Climate Shift Index AlertJune 22, 2023

Analysis: India’s fatal sweltering heat in June linked to climate change

June 22, 2023

New analysis by Climate Central shows that a three-day extreme heat event over Uttar Pradesh from June 14-16, 2023 was made at least 2 times more likely by human-caused climate change. In Ballia, a district in Uttar Pradesh, temperatures reached 42.2°C on June 16 and at least 34 fatalities occurred over the three-day event. 

The analysis uses a metric called Climate Shift Index (CSI), which quantifies the contribution of climate change to daily temperatures. CSI levels over 1 indicate a clear climate change signal, while levels between 2 and 5 mean that climate change made those temperatures between 2 and 5 times more likely. The methodology used to calculate the CSI is based on peer-reviewed science.

In addition to Uttar Pradesh, most locations across India experienced significant CSI levels during the same period. The heat wave affected hundreds of millions of people in India. 

CSI Heat Retro Alert: June 2023 India

Attribution analysis: how did climate change influence these temperatures?

  • In Uttar Pradesh, CSI levels peaked on June 14th, decreasing over the following two days. Certain parts of the state reached CSI levels of 3, indicating temperatures that were made at least three times more likely because of climate change.

  • The current CSI applies only to temperature. The fact that these extreme temperatures occurred along with high humidity is unusual and contributed to the severity of the event.

  • This extreme event comes after the deadly humid heat wave in April of 2023, which was made more than 30 times more likely by human-caused climate change.

What impacts were experienced?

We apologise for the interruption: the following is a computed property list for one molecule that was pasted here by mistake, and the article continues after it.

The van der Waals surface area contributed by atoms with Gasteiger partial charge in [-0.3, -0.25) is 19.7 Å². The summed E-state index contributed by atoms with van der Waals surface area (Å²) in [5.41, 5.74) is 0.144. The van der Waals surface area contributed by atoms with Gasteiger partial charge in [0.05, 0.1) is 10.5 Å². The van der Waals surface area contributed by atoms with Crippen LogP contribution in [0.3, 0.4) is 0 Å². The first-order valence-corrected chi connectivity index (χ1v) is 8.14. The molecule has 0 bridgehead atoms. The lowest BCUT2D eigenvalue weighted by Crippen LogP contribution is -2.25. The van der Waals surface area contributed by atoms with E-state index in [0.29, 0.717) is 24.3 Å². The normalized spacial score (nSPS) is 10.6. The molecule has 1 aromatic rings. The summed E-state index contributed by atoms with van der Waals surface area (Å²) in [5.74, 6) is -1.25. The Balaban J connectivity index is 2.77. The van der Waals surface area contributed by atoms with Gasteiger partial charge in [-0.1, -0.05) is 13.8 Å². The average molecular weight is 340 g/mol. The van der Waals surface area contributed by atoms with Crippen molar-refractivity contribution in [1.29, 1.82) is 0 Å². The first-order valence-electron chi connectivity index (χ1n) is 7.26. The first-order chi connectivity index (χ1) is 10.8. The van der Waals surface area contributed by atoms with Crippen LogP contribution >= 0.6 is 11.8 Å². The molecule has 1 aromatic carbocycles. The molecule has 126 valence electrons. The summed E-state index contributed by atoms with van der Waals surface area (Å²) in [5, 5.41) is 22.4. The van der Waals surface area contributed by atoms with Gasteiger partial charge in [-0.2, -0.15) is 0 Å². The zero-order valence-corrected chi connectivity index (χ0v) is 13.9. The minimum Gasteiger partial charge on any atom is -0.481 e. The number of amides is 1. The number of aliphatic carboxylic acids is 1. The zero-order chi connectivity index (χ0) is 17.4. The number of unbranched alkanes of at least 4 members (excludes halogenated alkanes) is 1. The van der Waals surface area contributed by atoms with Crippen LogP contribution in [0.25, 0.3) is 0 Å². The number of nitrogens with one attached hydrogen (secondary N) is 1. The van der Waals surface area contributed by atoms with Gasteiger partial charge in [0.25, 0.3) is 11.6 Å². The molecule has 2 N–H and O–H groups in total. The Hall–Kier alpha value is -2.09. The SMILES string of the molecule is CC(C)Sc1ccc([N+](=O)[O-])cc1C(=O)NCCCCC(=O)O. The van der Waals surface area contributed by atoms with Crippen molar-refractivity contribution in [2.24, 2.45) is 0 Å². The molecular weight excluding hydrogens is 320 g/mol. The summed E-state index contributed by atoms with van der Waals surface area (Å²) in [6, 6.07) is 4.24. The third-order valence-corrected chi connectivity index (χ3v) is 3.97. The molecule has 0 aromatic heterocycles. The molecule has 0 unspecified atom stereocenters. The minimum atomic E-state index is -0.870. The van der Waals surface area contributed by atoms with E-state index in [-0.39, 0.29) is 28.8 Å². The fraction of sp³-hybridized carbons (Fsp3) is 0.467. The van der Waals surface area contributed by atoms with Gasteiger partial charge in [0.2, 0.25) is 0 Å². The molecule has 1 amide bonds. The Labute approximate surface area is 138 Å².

• At least 34 fatalities in Uttar Pradesh were reported as part of this heat event [1

  • Primary and secondary schools closed in Bihar, India [2]

Context on heat waves

  • Heat waves are amongst the deadliest natural hazards with thousands of people dying from heat-related causes each year and many more suffering other severe health and livelihood consequences. However, the full impact of a heat wave is often not known until weeks or months later, once death certificates are collected, or scientists can analyse excess deaths. As many places lack good recordkeeping of heat-related deaths, the currently available global mortality figures are likely an underestimate.

  • While people in the affected regions are used to hot and humid temperatures, those who are more physiologically susceptible to heat (e.g. due to pre-existing conditions, age, and disability) and/or are more exposed due to their occupation (e.g. outdoor workers, farmers) are at the highest risk of heat-related health impacts. Such exposure and vulnerability are intensified by societal disadvantage based on factors such as socio-economic status, religion, caste, gender, migration, and living conditions. On top of this, factors such as air pollution, the urban heat island effect, and wildfires further compound health impacts, particularly among the most vulnerable populations.

What do experts say?

Dr. Friederike Otto, a researcher at Imperial College London and co-lead of World Weather Attribution (WWA) said:

“We see again and again that climate change dramatically increases the frequency and intensity of heat waves, one of the deadliest weather events that exist. Our most recent WWA study has shown that this has been recognised in India, but implementation of heat action plans is slow. It needs to be an absolute priority adaptation action everywhere.”

Dr. Mariam Zachariah, a researcher at Imperial College London and WWA, said:
“The combination of extreme heat and humidity is particularly dangerous for humans, even more so in urban contexts where the 'heat island' effect can further increase temperatures. Unless carbon emissions are rapidly reduced, these life-threatening events will become more frequent and intense."